Dune, a mega-classic of sci-fi books, written in 1965 by the ecology obsessed Frank Herbert, tells the story of a future world that is dependent on t Dune, a mega-classic of sci-fi books, written in 1965 by the ecology obsessed Frank Herbert, tells the story of a future world that is dependent on the substance known as spice, of a vast stellar empire led by an emperor and the noble houses and shaped by religion. Dune is the first in a series of six books, each one increasing the level of "epicness" of the story. There is no way I can do justice to the book in my review, it is that good and that complex. All I can say is that I've read it every ten years from the time I was 15, and every time I read it, I interpret it differently. This also shows how different we are at various ages.
Anyway, I was saying that Frank Herbert was obsessed with ecology. I am saying this after having read all of his books a while ago and noticing the pattern. The Dune Wikipedia article claims that this book was the result of events that started Herbert's interest in ecology, while he was working for the Department of Agriculture, trying to stabilize sand dunes using plants. Herbert is also the author of brilliant books like the Pandora series or like Hellstrom's Hive which, for many reasons, I consider masterpieces as well. However most of his books and short novels feature some interest in ecological systems.
The story is set twenty millennia into the future. As it was written in the sixties, it had to solve the problem of exponential technological advancement that was obvious even then. How can one write a book about the future, when the future moves so fast? Herbert solved it in a simple way: he imagined a world where humans rebelled against the use of intelligent machines, for religious reasons, thus removing computer advancements from the equation. Also, in order to solve the issue of ever evolving weaponry, he imagined a world where energy shields were cheap and small and could be used personally or on buildings or ships; these shields would stop any object or energy moving fast enough. This reduces battles to hand to hand combat, with knives and slow needles that can penetrate the shield. It's not like Herbert had all the answers: there are obvious technological devices that would have rendered this version of a shield useless, as well as clear reasons while perfect control over technology could not have been enforced. But the way he envisioned this future world, where everything important was the human being - as a thinking, feeling, believing creature - made it close to timeless.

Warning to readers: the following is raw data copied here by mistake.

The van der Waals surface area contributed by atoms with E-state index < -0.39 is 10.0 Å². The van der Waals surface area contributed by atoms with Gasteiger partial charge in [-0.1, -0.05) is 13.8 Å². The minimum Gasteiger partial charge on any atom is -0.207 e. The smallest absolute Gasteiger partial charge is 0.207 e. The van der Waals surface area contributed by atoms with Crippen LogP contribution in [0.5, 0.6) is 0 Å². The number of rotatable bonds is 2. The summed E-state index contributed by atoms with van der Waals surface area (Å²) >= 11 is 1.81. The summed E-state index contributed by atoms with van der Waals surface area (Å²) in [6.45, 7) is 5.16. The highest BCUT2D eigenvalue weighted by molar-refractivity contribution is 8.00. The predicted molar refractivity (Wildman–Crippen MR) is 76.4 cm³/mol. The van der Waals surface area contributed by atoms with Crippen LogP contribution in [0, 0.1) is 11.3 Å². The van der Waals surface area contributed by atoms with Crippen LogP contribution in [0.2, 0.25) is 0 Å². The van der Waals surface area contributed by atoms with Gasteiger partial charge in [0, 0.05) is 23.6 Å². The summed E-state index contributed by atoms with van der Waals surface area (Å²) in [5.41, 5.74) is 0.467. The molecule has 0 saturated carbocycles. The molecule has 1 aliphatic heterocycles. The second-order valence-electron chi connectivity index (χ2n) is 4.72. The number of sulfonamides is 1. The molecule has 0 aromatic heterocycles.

Now, the plot is vast and the beauty of the book is in its minutiae, not in the overall story. This has been proven, I think, by the way people have received the 1984 David Lynch film adaptation versus the 2000 version. The first took "poetic license" to change the story and make it more script like, but preserved the feel of the book, with the interior dialogues, the epic scenes and careful attention to minor details. The 2000 adaptation was completely faithful to the book in the way of following it scene by scene, but the lack of attention to punctual details made it unappealing and bland. There is a project called Dune for 2014, maybe that will give us another point of reference. So I will not talk about the plot and let you discover it for yourself. Enough to say that it is a great book.
It is important for me to talk about the difference between my personal interpretation of the book at different ages. When I was 15 I thought it was a glorious story of personal achievement, where Paul Muad'dib and Leto II were becomes gods by the sheer power of their thoughts and feelings. At 25 I thought it was a deep analysis of human interaction, of how logic, emotions and belief clash to mold our beings. And now, at 36, I feel like the book is brilliant, but I can read between the lines, see how the structure of the story was created from various sources; a bit of the mythos has lost its power, but gained more respect. If at 15 I was identifying with Paul and at 25 I was dreaming to become Leto II, now it's easier to me to identify with the likes of Gurney Halleck or even Feyd Rautha Harkonnen. I am not saying that I like them more, I just feel I gained more insight into the other characters. I say it again: Dune is a book of details (without being boring with them).
I cannot end this review without mentioning the Dune video games. I spent many an hour playing the adventure game Dune and many a day playing Dune II, the real time strategy game that was to inspire all others in the future. The game was so primitive that the controls were not designed for ease. Each unit was controlled individually and had very little autonomy, the result being that one rarely had time to blink when many units were constructed. This prompted my father to take me to a mirror and show me my own eyes. They were red and irritated. "Oh", I said, "it's from the spice!".